Off the Isle of Man lies the tiny island of Ellan Bride, an outpost of fabulous isolation, often veiled from the outside world in a shroud of mist like the magical isles in Celtic lore. Ellan Bride is home to colonies of puffins and seals, to the odd basking shark, and to two women and their three children. After her brother’s death, Lucy Geddes has manned the lighthouse of Ellan Bride, and her paltry wages are the sole income supporting herself, her widowed sister-in-law, Diya, and the children. The family ekes out a precarious living, eating from Diya’s garden and raising pigs and goats. Used to this lonely existence, the children dream of the sea god Manannan mac Lir and hold secret meetings in the ancient keeil, or hermit’s chapel, once the haunt of Saint Bride who gave the island its name. Lucy, an unwed mother, and Diya, born in a Hindu household in India, are outcasts, and the island is both their prison and refuge, the one place where they will not be judged. But that is all to change irrevocably.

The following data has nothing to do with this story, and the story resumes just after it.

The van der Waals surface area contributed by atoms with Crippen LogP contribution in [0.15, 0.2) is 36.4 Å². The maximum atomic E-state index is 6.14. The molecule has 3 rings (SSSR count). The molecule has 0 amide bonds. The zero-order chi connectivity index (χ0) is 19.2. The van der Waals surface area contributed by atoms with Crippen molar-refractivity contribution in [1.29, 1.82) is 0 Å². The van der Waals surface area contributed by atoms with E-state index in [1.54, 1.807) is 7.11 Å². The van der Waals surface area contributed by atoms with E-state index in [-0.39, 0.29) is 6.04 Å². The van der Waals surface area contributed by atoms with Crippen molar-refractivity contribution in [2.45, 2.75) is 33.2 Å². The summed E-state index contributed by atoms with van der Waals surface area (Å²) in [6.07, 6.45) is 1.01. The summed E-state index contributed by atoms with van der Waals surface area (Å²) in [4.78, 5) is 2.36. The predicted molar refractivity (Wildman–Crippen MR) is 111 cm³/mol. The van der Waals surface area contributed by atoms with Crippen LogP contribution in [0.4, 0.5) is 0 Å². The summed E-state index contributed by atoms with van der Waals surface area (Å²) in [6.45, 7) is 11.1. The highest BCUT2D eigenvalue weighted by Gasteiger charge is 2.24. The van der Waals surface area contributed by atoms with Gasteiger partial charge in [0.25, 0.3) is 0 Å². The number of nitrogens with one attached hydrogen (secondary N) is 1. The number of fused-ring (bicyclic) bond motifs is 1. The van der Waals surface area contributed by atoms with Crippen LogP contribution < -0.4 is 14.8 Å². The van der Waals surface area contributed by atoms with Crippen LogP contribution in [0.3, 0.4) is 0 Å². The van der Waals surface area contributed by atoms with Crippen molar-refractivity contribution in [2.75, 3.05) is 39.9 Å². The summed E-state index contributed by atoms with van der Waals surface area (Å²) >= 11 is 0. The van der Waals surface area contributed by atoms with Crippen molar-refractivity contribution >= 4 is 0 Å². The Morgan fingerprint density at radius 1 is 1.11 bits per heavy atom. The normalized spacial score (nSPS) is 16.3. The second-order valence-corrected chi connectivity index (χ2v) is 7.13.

The Commission of the Northern Lights is intent on modernising the lighthouses of Britain. In May 1831, Scottish surveyor Archibald Buchanan and his apprentice Ben Groats arrive in Ellan Bride to map the island and make arrangements for the building of a new lighthouse. Lucy knows the Commission will never employ a woman and thus she will soon lose both her livelihood and her home. As she and Diya struggle to come to terms with their uncertain future, the two men find that they are indelibly changed by the austere island and its proud, independent women.
Set over three days, but spanning 421 pages, this quiet, slow-moving novel is a moving portrait of Ellan Bride in all its haunting beauty.